et al., 1996), as a result of its unusually quick passage
through parliament. In Germany, controversial lists of
‘dangerous’’ dog breeds have been established, and several
behavioral tests have been developed, dog taxes raised, and
new laws passed. A similar situation exists in France. Swiss
legislators have also acted on this problem in response to
public demands. In Switzerland, the Cantons of Basel-Stadt
and Basel-Land have introduced a breed list and have made
an unvalidated test obligatory for several breeds. Other
cantons are developing other solutions, such as evaluations
by individual behavior experts. However, the same question
is raised in all these countries and cantons: how and who is
to decide which dogs are dangerous?
The current rather ad hoc situation, with a plethora of
approaches and possible tests administered by a wide
variety of different kinds of ‘‘experts,’’ inspired us to look
more closely at the methods used to assess ‘‘aggressive
behavior.’’ Since 2000 several studies were run in Germany
focusing on the behavior tests which are partially compul-
sory for certain breeds in certain ‘‘Bundesla
¨nder’’ (federal
states) (Mittmann, 2002; Bruns, 2003). Mittmann (2002)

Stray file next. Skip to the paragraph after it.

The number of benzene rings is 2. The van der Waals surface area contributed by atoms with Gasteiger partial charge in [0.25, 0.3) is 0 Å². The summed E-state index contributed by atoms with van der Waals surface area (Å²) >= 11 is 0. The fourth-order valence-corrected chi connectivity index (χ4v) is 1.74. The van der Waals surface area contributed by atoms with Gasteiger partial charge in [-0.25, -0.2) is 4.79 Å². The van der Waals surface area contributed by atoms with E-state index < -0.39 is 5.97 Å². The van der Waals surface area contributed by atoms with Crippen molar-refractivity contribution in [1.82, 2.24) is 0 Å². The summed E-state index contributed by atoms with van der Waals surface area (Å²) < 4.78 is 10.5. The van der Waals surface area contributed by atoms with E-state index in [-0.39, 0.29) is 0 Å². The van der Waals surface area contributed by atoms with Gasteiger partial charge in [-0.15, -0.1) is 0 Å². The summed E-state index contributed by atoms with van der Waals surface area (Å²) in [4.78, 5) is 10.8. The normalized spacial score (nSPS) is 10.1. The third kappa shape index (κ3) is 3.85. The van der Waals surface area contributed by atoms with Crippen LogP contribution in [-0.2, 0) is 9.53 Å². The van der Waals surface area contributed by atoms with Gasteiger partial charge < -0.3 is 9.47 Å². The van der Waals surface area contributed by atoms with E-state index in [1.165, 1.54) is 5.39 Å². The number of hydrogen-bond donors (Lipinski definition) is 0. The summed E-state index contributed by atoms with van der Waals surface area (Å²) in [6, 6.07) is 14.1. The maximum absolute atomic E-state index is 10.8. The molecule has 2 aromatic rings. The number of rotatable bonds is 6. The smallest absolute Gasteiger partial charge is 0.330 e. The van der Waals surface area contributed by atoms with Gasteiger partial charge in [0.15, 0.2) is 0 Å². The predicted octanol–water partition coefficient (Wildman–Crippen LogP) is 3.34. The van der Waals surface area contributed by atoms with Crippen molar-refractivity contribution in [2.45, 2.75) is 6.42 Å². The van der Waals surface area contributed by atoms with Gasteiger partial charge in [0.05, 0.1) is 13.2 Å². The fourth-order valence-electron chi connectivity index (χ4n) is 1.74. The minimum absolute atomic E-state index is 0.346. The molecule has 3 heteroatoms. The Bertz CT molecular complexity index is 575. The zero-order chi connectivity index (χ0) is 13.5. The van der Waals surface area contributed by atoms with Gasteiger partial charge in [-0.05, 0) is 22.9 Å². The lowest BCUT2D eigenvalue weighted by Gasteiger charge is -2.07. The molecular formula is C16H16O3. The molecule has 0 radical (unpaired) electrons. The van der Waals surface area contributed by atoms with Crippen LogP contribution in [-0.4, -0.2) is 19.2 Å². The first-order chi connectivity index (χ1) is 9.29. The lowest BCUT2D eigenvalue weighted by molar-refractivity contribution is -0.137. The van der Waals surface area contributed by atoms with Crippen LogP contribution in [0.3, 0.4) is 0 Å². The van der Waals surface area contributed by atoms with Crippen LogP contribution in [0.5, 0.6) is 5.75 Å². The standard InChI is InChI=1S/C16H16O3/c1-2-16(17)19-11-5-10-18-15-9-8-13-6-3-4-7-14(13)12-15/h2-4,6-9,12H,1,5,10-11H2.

studied the occurrence of aggressive behaviors shown by
14 listed breeds in the test of Niedersachsen (Niedersa
¨ch-
sisches Ministerium fu
¨r Erna
¨hrung, Landwirtschaft und
Forsten, 2001) and states that although the behavior test
is useful in triggering and evaluating aggressive behaviors
in dogs, she found that only 5% of the dogs belonging to
the 2 listed categories in Germany showed ‘‘inadequate
aggressive behaviors’’ in this test. No significant difference
was found between the 2 categories of listed dogs, and
hence there was no basis to describe these breeds as
‘more dangerous’’ nor prioritize them for testing. Bruns’s
(2003) results show that the probability of a dog reacting
aggressively in everyday situations is strongly influenced
by its handler and the handler’s knowledge about dogs.
At the time of this study, only 1 test was scientifically
validated to test for aggressive behavior in dogs (Netto and
Planta, 1997), but it had not been widely adopted. Three
other methods currently used to evaluate dog behavior in
Switzerland were chosen for evaluation in this study.
Because none of these 3 methods had been scientifically
validated, the use of such tests to inform legal opinion is
a cause for concern. Given the use of these tests in a legal
context, it is important that the information they provide is